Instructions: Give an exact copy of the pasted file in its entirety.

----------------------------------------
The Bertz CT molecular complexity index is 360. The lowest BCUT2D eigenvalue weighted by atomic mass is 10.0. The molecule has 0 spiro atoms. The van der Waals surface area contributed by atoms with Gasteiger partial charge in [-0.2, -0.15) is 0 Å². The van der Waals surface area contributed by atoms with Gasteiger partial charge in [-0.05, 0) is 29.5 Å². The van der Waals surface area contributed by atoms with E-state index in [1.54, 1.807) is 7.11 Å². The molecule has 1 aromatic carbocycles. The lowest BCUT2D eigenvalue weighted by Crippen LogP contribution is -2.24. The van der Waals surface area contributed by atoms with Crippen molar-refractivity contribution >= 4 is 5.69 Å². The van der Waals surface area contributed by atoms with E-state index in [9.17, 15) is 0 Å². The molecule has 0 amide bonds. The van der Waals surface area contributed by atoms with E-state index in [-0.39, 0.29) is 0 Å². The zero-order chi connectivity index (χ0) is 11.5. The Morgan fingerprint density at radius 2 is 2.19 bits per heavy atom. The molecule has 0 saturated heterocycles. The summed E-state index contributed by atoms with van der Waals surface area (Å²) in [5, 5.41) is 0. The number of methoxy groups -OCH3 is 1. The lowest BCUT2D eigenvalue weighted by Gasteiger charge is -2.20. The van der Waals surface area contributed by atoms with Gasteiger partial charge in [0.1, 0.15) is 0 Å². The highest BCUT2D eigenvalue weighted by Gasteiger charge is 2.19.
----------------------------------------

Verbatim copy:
The Bertz CT molecular complexity index is 360. The lowest BCUT2D eigenvalue weighted by atomic mass is 10.0. The molecule has 0 spiro atoms. The van der Waals surface area contributed by atoms with Gasteiger partial charge in [-0.2, -0.15) is 0 Å². The van der Waals surface area contributed by atoms with Gasteiger partial charge in [-0.05, 0) is 29.5 Å². The van der Waals surface area contributed by atoms with E-state index in [1.54, 1.807) is 7.11 Å². The molecule has 1 aromatic carbocycles. The lowest BCUT2D eigenvalue weighted by Crippen LogP contribution is -2.24. The van der Waals surface area contributed by atoms with Crippen molar-refractivity contribution >= 4 is 5.69 Å². The van der Waals surface area contributed by atoms with E-state index in [9.17, 15) is 0 Å². The molecule has 0 amide bonds. The van der Waals surface area contributed by atoms with E-state index in [-0.39, 0.29) is 0 Å². The zero-order chi connectivity index (χ0) is 11.5. The Morgan fingerprint density at radius 2 is 2.19 bits per heavy atom. The molecule has 0 saturated heterocycles. The summed E-state index contributed by atoms with van der Waals surface area (Å²) in [5, 5.41) is 0. The number of methoxy groups -OCH3 is 1. The lowest BCUT2D eigenvalue weighted by Gasteiger charge is -2.20. The van der Waals surface area contributed by atoms with Gasteiger partial charge in [0.1, 0.15) is 0 Å². The highest BCUT2D eigenvalue weighted by Gasteiger charge is 2.19.